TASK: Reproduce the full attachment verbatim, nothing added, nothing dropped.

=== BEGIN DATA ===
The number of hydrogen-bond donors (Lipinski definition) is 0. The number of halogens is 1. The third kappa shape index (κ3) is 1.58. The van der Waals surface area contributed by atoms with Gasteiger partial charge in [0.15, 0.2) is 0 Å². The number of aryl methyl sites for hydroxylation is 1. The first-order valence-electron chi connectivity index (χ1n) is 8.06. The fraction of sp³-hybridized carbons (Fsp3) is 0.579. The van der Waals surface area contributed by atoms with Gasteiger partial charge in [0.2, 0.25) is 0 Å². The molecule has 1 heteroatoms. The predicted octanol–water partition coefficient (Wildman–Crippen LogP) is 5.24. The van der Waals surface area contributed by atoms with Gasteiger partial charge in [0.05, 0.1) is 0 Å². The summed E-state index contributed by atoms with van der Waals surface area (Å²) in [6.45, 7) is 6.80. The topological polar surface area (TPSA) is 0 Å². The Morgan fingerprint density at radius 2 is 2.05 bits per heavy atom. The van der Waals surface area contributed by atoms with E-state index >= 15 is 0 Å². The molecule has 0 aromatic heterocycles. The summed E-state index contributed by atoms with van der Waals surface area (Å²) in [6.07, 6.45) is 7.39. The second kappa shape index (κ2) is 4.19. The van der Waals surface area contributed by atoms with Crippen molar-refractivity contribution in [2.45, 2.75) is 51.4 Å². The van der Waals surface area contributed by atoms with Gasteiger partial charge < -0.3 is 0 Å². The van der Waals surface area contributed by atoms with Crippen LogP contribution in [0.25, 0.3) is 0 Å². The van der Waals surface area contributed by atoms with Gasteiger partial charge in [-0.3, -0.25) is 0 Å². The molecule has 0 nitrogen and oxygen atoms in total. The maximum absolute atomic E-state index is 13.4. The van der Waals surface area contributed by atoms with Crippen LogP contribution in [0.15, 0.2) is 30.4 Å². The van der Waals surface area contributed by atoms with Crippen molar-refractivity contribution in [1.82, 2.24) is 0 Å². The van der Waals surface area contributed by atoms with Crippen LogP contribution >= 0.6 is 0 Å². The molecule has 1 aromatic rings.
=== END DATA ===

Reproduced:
The number of hydrogen-bond donors (Lipinski definition) is 0. The number of halogens is 1. The third kappa shape index (κ3) is 1.58. The van der Waals surface area contributed by atoms with Gasteiger partial charge in [0.15, 0.2) is 0 Å². The number of aryl methyl sites for hydroxylation is 1. The first-order valence-electron chi connectivity index (χ1n) is 8.06. The fraction of sp³-hybridized carbons (Fsp3) is 0.579. The van der Waals surface area contributed by atoms with Gasteiger partial charge in [0.2, 0.25) is 0 Å². The molecule has 1 heteroatoms. The predicted octanol–water partition coefficient (Wildman–Crippen LogP) is 5.24. The van der Waals surface area contributed by atoms with Gasteiger partial charge in [0.05, 0.1) is 0 Å². The summed E-state index contributed by atoms with van der Waals surface area (Å²) in [6.45, 7) is 6.80. The topological polar surface area (TPSA) is 0 Å². The Morgan fingerprint density at radius 2 is 2.05 bits per heavy atom. The van der Waals surface area contributed by atoms with E-state index >= 15 is 0 Å². The molecule has 0 aromatic heterocycles. The summed E-state index contributed by atoms with van der Waals surface area (Å²) in [6.07, 6.45) is 7.39. The second kappa shape index (κ2) is 4.19. The van der Waals surface area contributed by atoms with Crippen molar-refractivity contribution in [2.45, 2.75) is 51.4 Å². The van der Waals surface area contributed by atoms with Gasteiger partial charge < -0.3 is 0 Å². The van der Waals surface area contributed by atoms with Crippen LogP contribution in [0.25, 0.3) is 0 Å². The van der Waals surface area contributed by atoms with Gasteiger partial charge in [-0.3, -0.25) is 0 Å². The molecule has 0 nitrogen and oxygen atoms in total. The maximum absolute atomic E-state index is 13.4. The van der Waals surface area contributed by atoms with Crippen LogP contribution in [0.15, 0.2) is 30.4 Å². The van der Waals surface area contributed by atoms with Crippen molar-refractivity contribution in [1.82, 2.24) is 0 Å². The van der Waals surface area contributed by atoms with Crippen LogP contribution >= 0.6 is 0 Å². The molecule has 1 aromatic rings.